Obviously, no home is perfect – especially ones you’re looking to renovate. But if I’ve learned one thing in my years of flipping, it’s this: some problems are bigger than you think and can completely ruin your chance of making a profit. Read on to see what I think are real red flags you should probably avoid.
Before you even go inside the home, make sure to walk around the exterior to check out the roof. While a few missing shingles, dark streaks, or mossy spots are unattractive, they’ll probably be relatively easy and inexpensive to fix as needed. A sagging roof, though, is a completely different story. Although roofs can sag for a number of different reasons (damaged breams, misplaced rafters, rotten sheathing), it’s usually a sign that you need an entire new roof (and might need to repair your framework, too), which won’t be cheap. This might not be a deal breaker, but it’s expensive, so it’s definitely something to keep in mind as you add up your rehab estimate.
Asbestos wasn’t banned until 1989, so it’s still pretty common in a lot of older buildings. Unfortunately, it’s also deadly – breathing in the fibers can lead to cancer, so you’ll obviously need to remove it if it’s present in any home you end up flipping. And sometimes it can be a bigger problem than you think: a good home inspector can point out what they think is asbestos, but you won’t know for sure unless you test it, so you could end up with asbestos without even knowing. Asbestos can also be just about anywhere (even in your floors) so removal can be time consuming and could also break your budget. Be careful.
As you walk around the house, keep an eye out for uneven floors. If they seem to be sinking toward one end of the house or toward the center, this is a major red flag. Uneven flooring is rarely caused by problems with the floor itself, but rather the foundation underneath, which will most likely have to be completely redone. If this is the case, I would probably pass on the home. Trust me – you don’t want to deal with the time consuming (and ridiculously expensive task) of lifting a home, removing the old foundation, and completely rebuilding a new one.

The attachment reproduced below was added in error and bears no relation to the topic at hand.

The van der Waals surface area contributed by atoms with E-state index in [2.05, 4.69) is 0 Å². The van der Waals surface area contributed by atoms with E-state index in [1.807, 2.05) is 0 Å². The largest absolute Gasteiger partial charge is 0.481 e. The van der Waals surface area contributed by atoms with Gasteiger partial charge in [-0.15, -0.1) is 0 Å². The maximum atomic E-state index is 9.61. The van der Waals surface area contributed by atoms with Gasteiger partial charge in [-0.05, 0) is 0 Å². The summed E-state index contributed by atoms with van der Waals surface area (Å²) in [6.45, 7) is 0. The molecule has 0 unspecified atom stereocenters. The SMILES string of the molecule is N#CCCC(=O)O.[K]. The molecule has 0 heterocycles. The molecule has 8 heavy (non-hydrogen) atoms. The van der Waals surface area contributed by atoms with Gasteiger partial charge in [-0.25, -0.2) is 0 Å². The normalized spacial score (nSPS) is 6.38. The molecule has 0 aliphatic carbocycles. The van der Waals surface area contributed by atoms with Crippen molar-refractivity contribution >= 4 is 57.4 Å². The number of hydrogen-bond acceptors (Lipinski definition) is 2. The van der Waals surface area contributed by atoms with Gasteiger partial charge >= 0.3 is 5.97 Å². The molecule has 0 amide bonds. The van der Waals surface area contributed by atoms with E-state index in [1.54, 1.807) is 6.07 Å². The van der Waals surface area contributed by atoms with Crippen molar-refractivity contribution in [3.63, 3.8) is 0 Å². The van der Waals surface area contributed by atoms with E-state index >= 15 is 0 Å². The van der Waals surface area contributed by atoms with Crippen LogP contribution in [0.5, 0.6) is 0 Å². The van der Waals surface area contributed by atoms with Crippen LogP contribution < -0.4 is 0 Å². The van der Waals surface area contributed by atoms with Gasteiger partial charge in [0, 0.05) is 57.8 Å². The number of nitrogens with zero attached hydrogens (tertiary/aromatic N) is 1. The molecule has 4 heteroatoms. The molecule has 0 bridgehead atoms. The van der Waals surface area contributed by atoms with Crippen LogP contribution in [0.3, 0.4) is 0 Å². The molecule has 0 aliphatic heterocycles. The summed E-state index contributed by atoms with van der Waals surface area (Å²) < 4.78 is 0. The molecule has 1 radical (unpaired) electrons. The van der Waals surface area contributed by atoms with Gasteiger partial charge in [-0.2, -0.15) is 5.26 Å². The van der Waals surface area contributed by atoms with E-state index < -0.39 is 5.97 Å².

Unless the house is in the middle of the desert or on top of a hill, you need to consider the possibility of flooding. Take a look around the outside of the home. Has any work been done to divert water away from the house? If it hasn’t, are there any signs of previous floods or water stains in the basement, first floor, or garage? Previous damage can be expensive to repair, and making changes to prevent the same damage in the future can be costly, too. If you’re on a tight budget, you might want to pass on a home with improper drainage.
It’s not uncommon for older houses to have unwanted pests, but sometimes they can be more difficult to get rid of than you’d expect. If the home has mice, you might be able to set a few traps and fix the problem pretty quickly. Some animals, though, such as cockroaches, are more resilient and could require multiple visits from an exterminator and still be likely to return. And other pests like termites can chew through flooring and walls, leaving thousands of dollars of damage before they’re even detected. If you see any signs of pest infestation, no matter how small, don’t let it slide. This could cost you more than you think.